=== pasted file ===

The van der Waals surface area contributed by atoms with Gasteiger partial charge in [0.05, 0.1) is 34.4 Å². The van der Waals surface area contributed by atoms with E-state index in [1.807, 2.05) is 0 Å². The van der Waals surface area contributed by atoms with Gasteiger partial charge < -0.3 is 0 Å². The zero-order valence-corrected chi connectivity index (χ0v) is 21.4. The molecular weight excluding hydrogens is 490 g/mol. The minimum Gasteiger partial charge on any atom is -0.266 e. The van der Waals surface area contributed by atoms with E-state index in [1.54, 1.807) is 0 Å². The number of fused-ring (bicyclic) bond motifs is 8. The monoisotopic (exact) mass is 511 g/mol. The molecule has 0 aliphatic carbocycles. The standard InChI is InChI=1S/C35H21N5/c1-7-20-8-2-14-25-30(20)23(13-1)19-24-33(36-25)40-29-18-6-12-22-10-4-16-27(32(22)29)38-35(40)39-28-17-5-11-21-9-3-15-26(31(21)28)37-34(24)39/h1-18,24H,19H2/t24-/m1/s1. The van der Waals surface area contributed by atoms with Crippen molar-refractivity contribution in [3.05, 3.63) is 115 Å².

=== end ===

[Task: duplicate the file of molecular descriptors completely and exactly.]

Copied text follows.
The van der Waals surface area contributed by atoms with Gasteiger partial charge in [0.05, 0.1) is 34.4 Å². The van der Waals surface area contributed by atoms with E-state index in [1.807, 2.05) is 0 Å². The van der Waals surface area contributed by atoms with Gasteiger partial charge < -0.3 is 0 Å². The zero-order valence-corrected chi connectivity index (χ0v) is 21.4. The molecular weight excluding hydrogens is 490 g/mol. The minimum Gasteiger partial charge on any atom is -0.266 e. The van der Waals surface area contributed by atoms with E-state index in [1.54, 1.807) is 0 Å². The number of fused-ring (bicyclic) bond motifs is 8. The monoisotopic (exact) mass is 511 g/mol. The molecule has 0 aliphatic carbocycles. The standard InChI is InChI=1S/C35H21N5/c1-7-20-8-2-14-25-30(20)23(13-1)19-24-33(36-25)40-29-18-6-12-22-10-4-16-27(32(22)29)38-35(40)39-28-17-5-11-21-9-3-15-26(31(21)28)37-34(24)39/h1-18,24H,19H2/t24-/m1/s1. The van der Waals surface area contributed by atoms with Crippen molar-refractivity contribution in [3.05, 3.63) is 115 Å².